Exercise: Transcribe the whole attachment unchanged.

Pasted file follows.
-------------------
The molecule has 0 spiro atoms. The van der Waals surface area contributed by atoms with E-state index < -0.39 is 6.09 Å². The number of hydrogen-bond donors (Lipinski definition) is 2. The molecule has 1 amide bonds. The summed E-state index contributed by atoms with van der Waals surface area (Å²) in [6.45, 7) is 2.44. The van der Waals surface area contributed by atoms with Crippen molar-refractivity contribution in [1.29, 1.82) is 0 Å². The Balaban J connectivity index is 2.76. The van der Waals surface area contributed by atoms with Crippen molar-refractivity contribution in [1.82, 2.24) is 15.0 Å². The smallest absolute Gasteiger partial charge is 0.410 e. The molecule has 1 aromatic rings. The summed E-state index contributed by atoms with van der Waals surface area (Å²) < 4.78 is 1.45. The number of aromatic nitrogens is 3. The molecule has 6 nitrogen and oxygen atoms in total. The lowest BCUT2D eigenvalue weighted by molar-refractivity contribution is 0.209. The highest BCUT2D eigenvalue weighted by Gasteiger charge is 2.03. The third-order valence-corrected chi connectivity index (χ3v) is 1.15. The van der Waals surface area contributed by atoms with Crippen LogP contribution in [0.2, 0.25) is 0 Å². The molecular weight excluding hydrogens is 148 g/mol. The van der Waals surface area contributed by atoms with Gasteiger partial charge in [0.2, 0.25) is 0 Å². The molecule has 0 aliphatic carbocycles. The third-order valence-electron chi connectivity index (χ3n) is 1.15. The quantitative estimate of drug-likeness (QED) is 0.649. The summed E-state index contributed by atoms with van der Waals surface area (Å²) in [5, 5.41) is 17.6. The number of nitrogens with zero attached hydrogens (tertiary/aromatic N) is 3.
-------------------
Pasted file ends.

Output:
The molecule has 0 spiro atoms. The van der Waals surface area contributed by atoms with E-state index < -0.39 is 6.09 Å². The number of hydrogen-bond donors (Lipinski definition) is 2. The molecule has 1 amide bonds. The summed E-state index contributed by atoms with van der Waals surface area (Å²) in [6.45, 7) is 2.44. The van der Waals surface area contributed by atoms with Crippen molar-refractivity contribution in [1.29, 1.82) is 0 Å². The Balaban J connectivity index is 2.76. The van der Waals surface area contributed by atoms with Crippen molar-refractivity contribution in [1.82, 2.24) is 15.0 Å². The smallest absolute Gasteiger partial charge is 0.410 e. The molecule has 1 aromatic rings. The summed E-state index contributed by atoms with van der Waals surface area (Å²) < 4.78 is 1.45. The number of aromatic nitrogens is 3. The molecule has 6 nitrogen and oxygen atoms in total. The lowest BCUT2D eigenvalue weighted by molar-refractivity contribution is 0.209. The highest BCUT2D eigenvalue weighted by Gasteiger charge is 2.03. The third-order valence-corrected chi connectivity index (χ3v) is 1.15. The van der Waals surface area contributed by atoms with Crippen LogP contribution in [0.2, 0.25) is 0 Å². The molecular weight excluding hydrogens is 148 g/mol. The van der Waals surface area contributed by atoms with Gasteiger partial charge in [0.2, 0.25) is 0 Å². The molecule has 0 aliphatic carbocycles. The third-order valence-electron chi connectivity index (χ3n) is 1.15. The quantitative estimate of drug-likeness (QED) is 0.649. The summed E-state index contributed by atoms with van der Waals surface area (Å²) in [5, 5.41) is 17.6. The number of nitrogens with zero attached hydrogens (tertiary/aromatic N) is 3.